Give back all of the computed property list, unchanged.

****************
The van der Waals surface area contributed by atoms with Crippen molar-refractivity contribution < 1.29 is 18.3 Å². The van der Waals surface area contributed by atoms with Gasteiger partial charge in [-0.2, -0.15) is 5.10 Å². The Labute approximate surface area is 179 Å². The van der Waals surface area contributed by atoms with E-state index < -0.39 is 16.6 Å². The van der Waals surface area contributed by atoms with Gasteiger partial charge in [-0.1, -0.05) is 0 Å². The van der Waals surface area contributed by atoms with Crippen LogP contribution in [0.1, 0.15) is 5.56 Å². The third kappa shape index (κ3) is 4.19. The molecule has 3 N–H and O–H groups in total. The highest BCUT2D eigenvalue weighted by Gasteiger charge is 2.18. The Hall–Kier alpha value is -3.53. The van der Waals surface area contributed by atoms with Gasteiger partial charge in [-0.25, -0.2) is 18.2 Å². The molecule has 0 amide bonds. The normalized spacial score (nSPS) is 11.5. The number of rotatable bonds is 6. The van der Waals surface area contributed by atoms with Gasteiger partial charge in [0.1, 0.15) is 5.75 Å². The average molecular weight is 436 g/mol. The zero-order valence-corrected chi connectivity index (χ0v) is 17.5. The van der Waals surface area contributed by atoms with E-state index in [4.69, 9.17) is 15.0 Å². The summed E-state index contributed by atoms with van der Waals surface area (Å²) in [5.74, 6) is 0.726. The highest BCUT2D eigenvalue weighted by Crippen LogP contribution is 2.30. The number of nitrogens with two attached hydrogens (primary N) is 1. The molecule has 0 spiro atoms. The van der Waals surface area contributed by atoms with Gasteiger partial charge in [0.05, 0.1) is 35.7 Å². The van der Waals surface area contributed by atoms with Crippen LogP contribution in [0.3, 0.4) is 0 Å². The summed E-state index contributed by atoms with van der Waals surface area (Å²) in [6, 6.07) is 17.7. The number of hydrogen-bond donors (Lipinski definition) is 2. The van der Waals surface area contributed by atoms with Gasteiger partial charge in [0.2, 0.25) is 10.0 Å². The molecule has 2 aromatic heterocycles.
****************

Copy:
The van der Waals surface area contributed by atoms with Crippen molar-refractivity contribution < 1.29 is 18.3 Å². The van der Waals surface area contributed by atoms with Gasteiger partial charge in [-0.2, -0.15) is 5.10 Å². The Labute approximate surface area is 179 Å². The van der Waals surface area contributed by atoms with E-state index < -0.39 is 16.6 Å². The van der Waals surface area contributed by atoms with Gasteiger partial charge in [-0.1, -0.05) is 0 Å². The van der Waals surface area contributed by atoms with Crippen LogP contribution in [0.1, 0.15) is 5.56 Å². The third kappa shape index (κ3) is 4.19. The molecule has 3 N–H and O–H groups in total. The highest BCUT2D eigenvalue weighted by Gasteiger charge is 2.18. The Hall–Kier alpha value is -3.53. The van der Waals surface area contributed by atoms with Gasteiger partial charge in [-0.25, -0.2) is 18.2 Å². The molecule has 0 amide bonds. The normalized spacial score (nSPS) is 11.5. The number of rotatable bonds is 6. The van der Waals surface area contributed by atoms with Gasteiger partial charge in [0.1, 0.15) is 5.75 Å². The average molecular weight is 436 g/mol. The zero-order valence-corrected chi connectivity index (χ0v) is 17.5. The van der Waals surface area contributed by atoms with E-state index in [4.69, 9.17) is 15.0 Å². The summed E-state index contributed by atoms with van der Waals surface area (Å²) in [5.74, 6) is 0.726. The highest BCUT2D eigenvalue weighted by Crippen LogP contribution is 2.30. The number of nitrogens with two attached hydrogens (primary N) is 1. The molecule has 0 spiro atoms. The van der Waals surface area contributed by atoms with Gasteiger partial charge in [0.05, 0.1) is 35.7 Å². The van der Waals surface area contributed by atoms with Crippen LogP contribution in [0.3, 0.4) is 0 Å². The summed E-state index contributed by atoms with van der Waals surface area (Å²) in [6, 6.07) is 17.7. The number of hydrogen-bond donors (Lipinski definition) is 2. The van der Waals surface area contributed by atoms with Gasteiger partial charge in [0.2, 0.25) is 10.0 Å². The molecule has 2 aromatic heterocycles.